With energy costs on the rise, it pays to think carefully about your home heating options. Here are some things to consider.
Before you choose
- Before you turn on any heating, make sure you insulate the ceiling, exclude draughts around doors and windows and add curtains or blinds to large areas of glass.
- A one-bar radiator is not going to warm a large family room! Choose the right size of heating appliance for the job.
- Think about the safety of whatever you choose. Appliances with exposed radiant elements can be a fire hazard, particularly if you have small children.
- If you’re building or renovating, you might be able to build in a heating system: underfloor or hydronic (water-based) heating, ducted gas or electrical central heating. While these systems have a fairly high set-up cost, they can be cheaper to operate in the long run than stand-alone options, so talk to your builder or architect.
The right gas heater can provide good value for money, as it will heat a reasonable-sized space efficiently in a fairly short time and, relatively speaking, is cheap enough to leave on for long periods of time. Burning gas, however, does produce some fumes and also condensation, so this needs to be taken into account when choosing your heater. Gas heaters can be flued (fumes are directed outside via a pipe or flue) or unflued (vapours remain in the room, so there must be adequate ventilation). Obviously, flued heaters are fixed in place, whereas unflued heaters can be moved around, as long as there is a gas supply fitting. Gas heaters that look remarkably like open fires can also be built into new or existing fireplaces, combining ambience with efficiency.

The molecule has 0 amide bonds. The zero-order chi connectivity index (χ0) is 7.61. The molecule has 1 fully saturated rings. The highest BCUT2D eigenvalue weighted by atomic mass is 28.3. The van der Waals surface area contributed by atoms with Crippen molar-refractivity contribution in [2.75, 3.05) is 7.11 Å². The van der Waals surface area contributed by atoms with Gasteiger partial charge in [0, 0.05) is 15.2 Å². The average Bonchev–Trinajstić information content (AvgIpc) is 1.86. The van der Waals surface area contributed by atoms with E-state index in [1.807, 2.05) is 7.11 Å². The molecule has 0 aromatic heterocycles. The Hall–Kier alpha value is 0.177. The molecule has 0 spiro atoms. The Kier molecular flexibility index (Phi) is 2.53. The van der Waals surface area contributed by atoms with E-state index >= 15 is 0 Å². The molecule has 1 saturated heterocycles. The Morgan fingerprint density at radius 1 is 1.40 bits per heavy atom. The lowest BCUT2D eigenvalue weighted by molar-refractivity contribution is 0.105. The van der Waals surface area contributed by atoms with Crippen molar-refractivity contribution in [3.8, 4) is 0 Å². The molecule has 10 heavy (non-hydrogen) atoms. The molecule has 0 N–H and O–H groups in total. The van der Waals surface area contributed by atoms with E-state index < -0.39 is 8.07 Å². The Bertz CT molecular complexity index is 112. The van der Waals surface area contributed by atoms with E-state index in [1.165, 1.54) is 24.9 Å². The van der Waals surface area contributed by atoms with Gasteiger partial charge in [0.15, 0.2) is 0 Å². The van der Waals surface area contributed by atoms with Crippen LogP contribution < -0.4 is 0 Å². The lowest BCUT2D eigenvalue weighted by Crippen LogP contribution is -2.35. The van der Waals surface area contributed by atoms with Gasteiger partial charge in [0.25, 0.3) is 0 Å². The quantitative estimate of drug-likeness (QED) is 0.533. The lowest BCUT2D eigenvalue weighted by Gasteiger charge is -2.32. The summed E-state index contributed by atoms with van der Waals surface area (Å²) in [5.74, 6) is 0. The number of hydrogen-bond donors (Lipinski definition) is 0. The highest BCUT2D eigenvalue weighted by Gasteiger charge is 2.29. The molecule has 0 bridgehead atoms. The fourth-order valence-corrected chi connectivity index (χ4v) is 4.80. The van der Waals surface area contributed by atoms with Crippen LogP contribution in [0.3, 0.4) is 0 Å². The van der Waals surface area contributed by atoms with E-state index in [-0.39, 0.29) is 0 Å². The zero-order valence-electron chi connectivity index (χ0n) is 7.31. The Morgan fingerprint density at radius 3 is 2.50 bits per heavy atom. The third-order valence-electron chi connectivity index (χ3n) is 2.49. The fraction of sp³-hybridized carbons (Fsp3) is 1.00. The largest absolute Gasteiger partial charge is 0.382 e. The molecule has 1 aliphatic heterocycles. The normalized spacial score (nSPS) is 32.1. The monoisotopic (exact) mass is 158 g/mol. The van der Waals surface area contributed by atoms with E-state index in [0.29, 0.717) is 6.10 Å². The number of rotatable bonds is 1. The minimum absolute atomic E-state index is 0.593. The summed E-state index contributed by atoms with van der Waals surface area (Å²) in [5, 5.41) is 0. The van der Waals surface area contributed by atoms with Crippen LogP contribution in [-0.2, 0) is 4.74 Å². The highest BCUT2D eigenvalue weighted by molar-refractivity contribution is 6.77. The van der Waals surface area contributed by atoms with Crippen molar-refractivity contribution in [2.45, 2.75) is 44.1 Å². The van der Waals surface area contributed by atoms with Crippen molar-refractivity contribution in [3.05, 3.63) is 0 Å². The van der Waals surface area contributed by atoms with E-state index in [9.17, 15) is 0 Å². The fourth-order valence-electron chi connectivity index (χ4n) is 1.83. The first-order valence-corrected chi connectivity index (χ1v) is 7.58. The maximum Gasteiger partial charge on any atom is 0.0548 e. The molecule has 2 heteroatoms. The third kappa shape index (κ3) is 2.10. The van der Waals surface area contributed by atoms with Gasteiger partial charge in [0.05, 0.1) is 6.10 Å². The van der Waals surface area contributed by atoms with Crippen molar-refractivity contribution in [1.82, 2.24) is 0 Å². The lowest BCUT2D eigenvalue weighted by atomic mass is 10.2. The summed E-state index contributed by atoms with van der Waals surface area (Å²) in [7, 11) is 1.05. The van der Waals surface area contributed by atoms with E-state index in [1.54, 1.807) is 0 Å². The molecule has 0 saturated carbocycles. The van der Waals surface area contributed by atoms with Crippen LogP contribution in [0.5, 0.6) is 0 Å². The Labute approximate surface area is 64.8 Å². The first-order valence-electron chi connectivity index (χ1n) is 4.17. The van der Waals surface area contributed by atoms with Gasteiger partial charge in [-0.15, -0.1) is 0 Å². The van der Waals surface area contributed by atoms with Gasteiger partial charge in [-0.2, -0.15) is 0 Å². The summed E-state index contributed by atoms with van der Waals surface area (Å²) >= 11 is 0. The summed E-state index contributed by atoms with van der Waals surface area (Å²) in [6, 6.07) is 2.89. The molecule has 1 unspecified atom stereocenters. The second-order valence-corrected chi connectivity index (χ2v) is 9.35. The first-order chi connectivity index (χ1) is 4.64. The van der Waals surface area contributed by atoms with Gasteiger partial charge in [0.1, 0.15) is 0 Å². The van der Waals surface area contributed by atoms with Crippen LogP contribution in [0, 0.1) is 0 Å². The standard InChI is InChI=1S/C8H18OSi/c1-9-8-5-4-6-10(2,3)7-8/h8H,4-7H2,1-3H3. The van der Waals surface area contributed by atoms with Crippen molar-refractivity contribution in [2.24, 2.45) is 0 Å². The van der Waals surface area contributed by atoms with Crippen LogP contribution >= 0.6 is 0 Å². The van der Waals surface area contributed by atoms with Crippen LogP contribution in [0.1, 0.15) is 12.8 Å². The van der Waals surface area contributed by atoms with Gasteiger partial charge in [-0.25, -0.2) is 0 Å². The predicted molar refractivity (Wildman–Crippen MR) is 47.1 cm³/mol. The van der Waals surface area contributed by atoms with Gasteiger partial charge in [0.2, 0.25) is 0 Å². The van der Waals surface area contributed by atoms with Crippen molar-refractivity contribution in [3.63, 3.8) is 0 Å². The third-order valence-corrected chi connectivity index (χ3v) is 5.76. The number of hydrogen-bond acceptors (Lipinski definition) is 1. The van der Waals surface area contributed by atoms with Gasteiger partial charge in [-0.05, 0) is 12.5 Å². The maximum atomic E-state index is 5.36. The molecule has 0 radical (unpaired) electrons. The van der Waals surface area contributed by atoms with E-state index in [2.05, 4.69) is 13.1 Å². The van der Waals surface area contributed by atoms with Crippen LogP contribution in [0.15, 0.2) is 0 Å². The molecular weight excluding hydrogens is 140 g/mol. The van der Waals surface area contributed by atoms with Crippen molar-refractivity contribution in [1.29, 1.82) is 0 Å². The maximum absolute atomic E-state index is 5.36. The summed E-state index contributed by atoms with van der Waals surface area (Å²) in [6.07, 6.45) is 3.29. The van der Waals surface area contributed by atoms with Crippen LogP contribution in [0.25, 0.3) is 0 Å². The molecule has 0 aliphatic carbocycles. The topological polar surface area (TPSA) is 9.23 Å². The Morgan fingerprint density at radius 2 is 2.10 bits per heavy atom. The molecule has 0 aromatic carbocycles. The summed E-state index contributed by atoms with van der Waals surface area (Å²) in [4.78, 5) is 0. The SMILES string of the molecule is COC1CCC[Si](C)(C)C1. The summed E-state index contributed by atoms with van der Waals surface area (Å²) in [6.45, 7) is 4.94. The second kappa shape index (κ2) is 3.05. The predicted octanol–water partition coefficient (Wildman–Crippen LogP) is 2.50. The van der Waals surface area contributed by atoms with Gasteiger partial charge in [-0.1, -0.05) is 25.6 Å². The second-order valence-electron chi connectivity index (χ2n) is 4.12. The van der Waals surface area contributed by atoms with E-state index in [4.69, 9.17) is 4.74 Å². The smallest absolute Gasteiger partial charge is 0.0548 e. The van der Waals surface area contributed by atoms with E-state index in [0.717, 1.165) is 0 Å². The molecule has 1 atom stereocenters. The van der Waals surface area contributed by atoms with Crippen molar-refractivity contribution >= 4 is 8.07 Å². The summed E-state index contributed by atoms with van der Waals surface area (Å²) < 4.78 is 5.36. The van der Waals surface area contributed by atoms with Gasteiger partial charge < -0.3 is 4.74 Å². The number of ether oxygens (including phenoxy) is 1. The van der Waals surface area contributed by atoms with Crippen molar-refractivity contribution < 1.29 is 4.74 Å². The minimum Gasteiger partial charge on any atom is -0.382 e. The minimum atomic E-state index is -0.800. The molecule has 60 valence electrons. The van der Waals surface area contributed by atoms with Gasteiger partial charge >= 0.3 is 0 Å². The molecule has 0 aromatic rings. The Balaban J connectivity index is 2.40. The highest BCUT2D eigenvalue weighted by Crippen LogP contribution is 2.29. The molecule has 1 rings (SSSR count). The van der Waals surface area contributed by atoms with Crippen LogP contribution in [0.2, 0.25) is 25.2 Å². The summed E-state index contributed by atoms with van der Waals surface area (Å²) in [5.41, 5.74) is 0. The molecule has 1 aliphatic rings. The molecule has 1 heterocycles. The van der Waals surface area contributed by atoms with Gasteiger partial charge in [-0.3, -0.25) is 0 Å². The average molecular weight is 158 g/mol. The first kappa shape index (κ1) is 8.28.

There is a huge variety of portable electric heaters, ranging from very cheap to quite expensive – but it is the running cost that is the more important consideration, so always check how much power they draw. Small radiant heaters are good for heating small areas, such as bathrooms or bedrooms, but a slightly larger space would be better served by an electric fan heater, which can heat the air much more quickly and efficiently. Solar power is making electric heating a more economical option.
Reverse cycle air conditioning
For larger rooms or open-plan areas, one of the most efficient methods of heating is to install a reverse-cycle air conditioner: cool in summer and warm in winter. The initial outlay is more than a stand-alone space heater, but the running costs for heating are cheaper, and it is very safe.
Everyone loves a cosy open fire, but in terms of heating, they are very inefficient! A fully enclosed, slow combustion wood stove is many times more efficient than a fireplace, but you still need to consider the cost, supply and storage of fuel (wood), as well as the environmental impact of the smoke. Some metropolitan councils no longer allow the installation of wood-burning appliances.